Example data for hydrolysis of acyl-CoA substrates. A, deacylation of acetyl-CoA substrate by RifR under steady-state conditions. The increase of the CoA fraction during the reactions of 250 μm Acetyl-CoA with 25 μm WT RifR (•), ...

Hydrolysis of Carboxylated and Decarboxylated Acyl-CoAs—The catalytic efficiency of RifR was compared directly for two natural Rif building blocks (malonyl and methylmalonyl thioesters) and their corresponding decarboxylated variants (acetyl and propionyl thioesters). RifR hydrolyzed the decarboxylated substrates, acetyl-CoA and propionyl-CoA, 7–14-fold more efficiently, respectively, than the corresponding carboxylated substrates, malonyl-CoA and methylmalonyl-CoA (Table 1). In fact, the carboxylated substrates were the poorest of all substrates tested with catalytic efficiencies of 1 m-1 s-1. Although the increased activity against decarboxylated over carboxylated substrates is suggestive of the high specificity editing model, the discrimination is modest, and the relatively slow rate of reaction is consistent with the low specificity model, in which hydrolysis of natural carboxylated building blocks occurs inefficiently and does not compete with chain elongation.

Hydrolysis of Medium Chain and Short Chain Acyl-CoAs—We tested the ability of RifR to hydrolyze acyl groups that resemble neither the natural Rif building blocks nor their decarboxylated variants. Unlike previously tested TEIIs from PKS and NRPS pathways, which had little or no activity toward acyl units of medium length (C4–C10) (6, 9, 28), RifR hydrolyzed several medium chain acyl units. Catalytic efficiency was uncorrelated with chain length: C10 > C8 > C3 > C4 ≈ C2 > C6. It was not possible to determine kinetic constants for these reactions, so we do not know whether the difference in efficiency is due to differences in kcat and/or Km values.

Hydrolysis of Acyl-ACPs—The catalytic efficiency of RifR was compared directly for acyl-ACP and acyl-CoA substrates using the natural Rif module 1 building block (methylmalonyl thioester), its decarboxylated variant (propionyl thioester), and a potential mis-acylated substrate (acetyl thioester). For these experiments, we used the ACP from Rif module 1 in the context of the full module (RifM1), a 167,000 Da multi-functional protein. PKS acyltransferase domains can possess deacylation activity toward cognate acyl-ACP domains. To avoid the possibility of deacylation by the acyltransferase in RifM1, we used an acyltransferase-inactive variant (S639A). RifR hydrolyzed all three ACP substrates (Table 1). It was not possible to obtain saturating concentrations of the acyl-ACP substrates. As for acyl-CoA substrates, RifR showed a slight (4-fold) preference for the decarboxylated substrate (propionyl-ACP) over the carboxylated (methylmalonyl-ACP) substrate. In contrast to the slight discrimination among acyl substrates, under matched reaction conditions, RifR displayed a stronger preference for acyl-ACP substrates over the corresponding acyl-CoA substrates: 8-fold for the propionyl unit, 14-fold for the acetyl unit, and 30-fold for the methylmalonyl unit (Table 1).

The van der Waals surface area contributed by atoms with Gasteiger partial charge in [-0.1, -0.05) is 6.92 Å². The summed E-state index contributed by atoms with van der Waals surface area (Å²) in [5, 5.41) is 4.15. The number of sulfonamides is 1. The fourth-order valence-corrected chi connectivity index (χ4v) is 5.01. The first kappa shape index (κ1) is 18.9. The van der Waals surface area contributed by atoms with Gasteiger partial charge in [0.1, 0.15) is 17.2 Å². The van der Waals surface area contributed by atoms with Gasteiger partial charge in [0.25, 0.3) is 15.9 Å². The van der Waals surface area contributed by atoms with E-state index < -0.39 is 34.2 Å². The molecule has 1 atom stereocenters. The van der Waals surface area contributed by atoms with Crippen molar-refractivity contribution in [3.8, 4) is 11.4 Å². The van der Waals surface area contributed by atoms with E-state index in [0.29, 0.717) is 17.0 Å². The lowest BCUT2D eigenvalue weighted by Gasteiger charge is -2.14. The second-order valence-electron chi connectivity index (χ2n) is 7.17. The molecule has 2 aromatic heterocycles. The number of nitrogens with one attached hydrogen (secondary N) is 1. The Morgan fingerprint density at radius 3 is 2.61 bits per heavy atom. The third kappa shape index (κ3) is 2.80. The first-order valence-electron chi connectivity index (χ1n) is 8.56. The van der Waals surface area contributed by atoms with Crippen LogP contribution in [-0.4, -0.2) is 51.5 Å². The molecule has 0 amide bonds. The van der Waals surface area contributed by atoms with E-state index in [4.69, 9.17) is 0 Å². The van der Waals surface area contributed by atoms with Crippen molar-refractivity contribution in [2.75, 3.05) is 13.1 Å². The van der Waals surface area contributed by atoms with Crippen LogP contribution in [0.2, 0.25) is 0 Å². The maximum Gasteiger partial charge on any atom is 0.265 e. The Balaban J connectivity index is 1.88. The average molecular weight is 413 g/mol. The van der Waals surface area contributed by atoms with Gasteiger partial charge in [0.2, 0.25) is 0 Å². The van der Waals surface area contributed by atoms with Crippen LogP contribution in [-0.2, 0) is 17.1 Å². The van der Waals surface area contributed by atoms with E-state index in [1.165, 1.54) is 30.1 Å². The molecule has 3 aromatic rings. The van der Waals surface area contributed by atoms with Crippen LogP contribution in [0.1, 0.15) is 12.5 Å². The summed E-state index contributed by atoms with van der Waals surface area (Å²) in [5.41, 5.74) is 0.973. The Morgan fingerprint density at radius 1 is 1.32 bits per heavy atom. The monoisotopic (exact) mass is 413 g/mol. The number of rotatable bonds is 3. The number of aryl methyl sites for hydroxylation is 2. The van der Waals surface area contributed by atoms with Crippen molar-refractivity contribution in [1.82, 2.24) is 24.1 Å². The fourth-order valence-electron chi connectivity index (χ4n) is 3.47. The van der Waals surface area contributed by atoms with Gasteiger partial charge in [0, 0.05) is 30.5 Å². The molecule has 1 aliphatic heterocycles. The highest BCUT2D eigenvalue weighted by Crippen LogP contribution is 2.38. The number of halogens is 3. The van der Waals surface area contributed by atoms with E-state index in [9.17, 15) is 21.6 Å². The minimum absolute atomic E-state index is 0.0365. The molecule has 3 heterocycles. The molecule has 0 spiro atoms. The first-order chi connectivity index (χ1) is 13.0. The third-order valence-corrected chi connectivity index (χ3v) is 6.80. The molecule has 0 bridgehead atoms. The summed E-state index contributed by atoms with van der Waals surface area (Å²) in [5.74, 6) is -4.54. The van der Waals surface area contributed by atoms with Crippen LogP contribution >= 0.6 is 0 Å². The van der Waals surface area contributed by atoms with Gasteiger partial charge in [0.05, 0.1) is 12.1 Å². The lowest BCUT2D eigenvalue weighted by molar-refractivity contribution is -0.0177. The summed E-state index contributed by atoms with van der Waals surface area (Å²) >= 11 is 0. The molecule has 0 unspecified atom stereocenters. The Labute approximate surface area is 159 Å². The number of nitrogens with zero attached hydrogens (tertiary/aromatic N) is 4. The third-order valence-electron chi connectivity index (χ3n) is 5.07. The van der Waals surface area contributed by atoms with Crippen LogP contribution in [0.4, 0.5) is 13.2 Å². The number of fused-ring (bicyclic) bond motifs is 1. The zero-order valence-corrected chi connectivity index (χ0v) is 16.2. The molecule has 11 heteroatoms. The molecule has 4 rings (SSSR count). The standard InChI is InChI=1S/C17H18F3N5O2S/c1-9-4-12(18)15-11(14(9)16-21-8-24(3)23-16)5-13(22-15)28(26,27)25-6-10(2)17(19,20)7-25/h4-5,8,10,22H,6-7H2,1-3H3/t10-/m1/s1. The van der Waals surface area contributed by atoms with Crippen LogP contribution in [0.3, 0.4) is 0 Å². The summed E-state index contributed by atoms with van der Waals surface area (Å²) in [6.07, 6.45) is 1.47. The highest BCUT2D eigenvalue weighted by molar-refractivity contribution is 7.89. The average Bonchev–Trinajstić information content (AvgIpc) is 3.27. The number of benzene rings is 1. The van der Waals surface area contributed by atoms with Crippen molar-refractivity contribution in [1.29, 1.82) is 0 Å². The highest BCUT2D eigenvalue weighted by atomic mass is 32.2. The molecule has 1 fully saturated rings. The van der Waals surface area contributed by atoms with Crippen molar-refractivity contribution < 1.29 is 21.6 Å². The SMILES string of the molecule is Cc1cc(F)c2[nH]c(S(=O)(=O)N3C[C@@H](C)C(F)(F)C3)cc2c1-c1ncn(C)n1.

Hydrolysis of Acyl-CoAs by S94A RifR—Catalytic activity of wild-type RifR was compared with an active-site RifR mutant, in which the catalytic serine was substituted by alanine (S94A) (Table 1). Thioesterase activity of S94A RifR was effectively eliminated for all substrates excepting isobutyryl-CoA and propionyl-CoA. These substrates may be capable of binding in the active site such that hydroxide ion derived from water acts as the nucleophile in place of the active site serine hydroxylate, allowing hydrolysis of the acyl unit, albeit at a decreased rate.

Overall Structure of RifR Type II Thioesterase—RifR is a monomeric protein (Fig. 3A) and a member of the α/β-hydrolase family, with a fold similar to the folds of an NRPS TEII (SrfTEII) (35), three NRPS TEIs (SrfTEI (31), FenTE (32) and EntTE (34)), two PKS TEIs (DEBS TEI (30) and Pik TEI (29)), and the human fatty acid synthase thioesterase (hFAS TE) (33). The α/β-hydrolase core fold is a predominantly parallel β-sheet surrounded by α-helices. The hydrolytic active site is a triad of amino acids located on loops at the C-terminal edge of the core β-sheet. Members of the diverse family differ in the location of some triad residues and in the number and location of helices that decorate the core fold. RifR contains a small subdomain (residues 130–180) that forms a three α-helix “lid” inserted between strands β5 and β6 of the α/β-hydrolase fold (Fig. 3B). The first two helices of the lid (αL1 and αL2) form a short hairpin structure comprising the top of the lid, and the third helix (αL3) forms the back of the lid.